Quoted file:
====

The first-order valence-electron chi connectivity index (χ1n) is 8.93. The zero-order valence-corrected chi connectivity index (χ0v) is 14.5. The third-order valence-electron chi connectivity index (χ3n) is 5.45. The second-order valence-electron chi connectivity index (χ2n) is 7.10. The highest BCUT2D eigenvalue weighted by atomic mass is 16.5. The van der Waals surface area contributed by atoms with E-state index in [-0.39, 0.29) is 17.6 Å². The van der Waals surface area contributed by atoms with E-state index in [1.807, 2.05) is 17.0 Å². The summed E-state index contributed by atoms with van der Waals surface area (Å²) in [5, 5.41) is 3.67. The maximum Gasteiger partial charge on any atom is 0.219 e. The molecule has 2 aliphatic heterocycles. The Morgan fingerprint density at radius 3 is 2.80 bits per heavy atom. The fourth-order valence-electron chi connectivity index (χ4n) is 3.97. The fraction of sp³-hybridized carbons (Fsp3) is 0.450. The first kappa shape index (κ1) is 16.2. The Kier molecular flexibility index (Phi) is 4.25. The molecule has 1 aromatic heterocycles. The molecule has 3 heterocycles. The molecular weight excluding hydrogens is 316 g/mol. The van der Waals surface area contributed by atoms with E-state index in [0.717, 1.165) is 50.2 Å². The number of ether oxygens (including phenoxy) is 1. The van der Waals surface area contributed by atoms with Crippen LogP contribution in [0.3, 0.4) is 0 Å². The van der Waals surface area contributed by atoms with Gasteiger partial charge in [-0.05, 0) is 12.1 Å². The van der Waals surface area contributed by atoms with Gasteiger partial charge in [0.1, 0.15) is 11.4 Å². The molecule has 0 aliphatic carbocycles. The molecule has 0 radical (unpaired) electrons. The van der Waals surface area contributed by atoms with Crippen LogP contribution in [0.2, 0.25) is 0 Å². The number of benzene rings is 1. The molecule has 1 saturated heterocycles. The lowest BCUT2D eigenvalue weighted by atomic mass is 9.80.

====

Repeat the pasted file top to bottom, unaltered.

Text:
The first-order valence-electron chi connectivity index (χ1n) is 8.93. The zero-order valence-corrected chi connectivity index (χ0v) is 14.5. The third-order valence-electron chi connectivity index (χ3n) is 5.45. The second-order valence-electron chi connectivity index (χ2n) is 7.10. The highest BCUT2D eigenvalue weighted by atomic mass is 16.5. The van der Waals surface area contributed by atoms with E-state index in [-0.39, 0.29) is 17.6 Å². The van der Waals surface area contributed by atoms with E-state index in [1.807, 2.05) is 17.0 Å². The summed E-state index contributed by atoms with van der Waals surface area (Å²) in [5, 5.41) is 3.67. The maximum Gasteiger partial charge on any atom is 0.219 e. The molecule has 2 aliphatic heterocycles. The Morgan fingerprint density at radius 3 is 2.80 bits per heavy atom. The fourth-order valence-electron chi connectivity index (χ4n) is 3.97. The fraction of sp³-hybridized carbons (Fsp3) is 0.450. The first kappa shape index (κ1) is 16.2. The Kier molecular flexibility index (Phi) is 4.25. The molecule has 1 aromatic heterocycles. The molecule has 3 heterocycles. The molecular weight excluding hydrogens is 316 g/mol. The van der Waals surface area contributed by atoms with E-state index in [0.717, 1.165) is 50.2 Å². The number of ether oxygens (including phenoxy) is 1. The van der Waals surface area contributed by atoms with Crippen LogP contribution in [0.3, 0.4) is 0 Å². The van der Waals surface area contributed by atoms with Gasteiger partial charge in [-0.05, 0) is 12.1 Å². The van der Waals surface area contributed by atoms with Gasteiger partial charge in [0.1, 0.15) is 11.4 Å². The molecule has 0 aliphatic carbocycles. The molecule has 0 radical (unpaired) electrons. The van der Waals surface area contributed by atoms with Crippen LogP contribution in [0.2, 0.25) is 0 Å². The number of benzene rings is 1. The molecule has 1 saturated heterocycles. The lowest BCUT2D eigenvalue weighted by atomic mass is 9.80.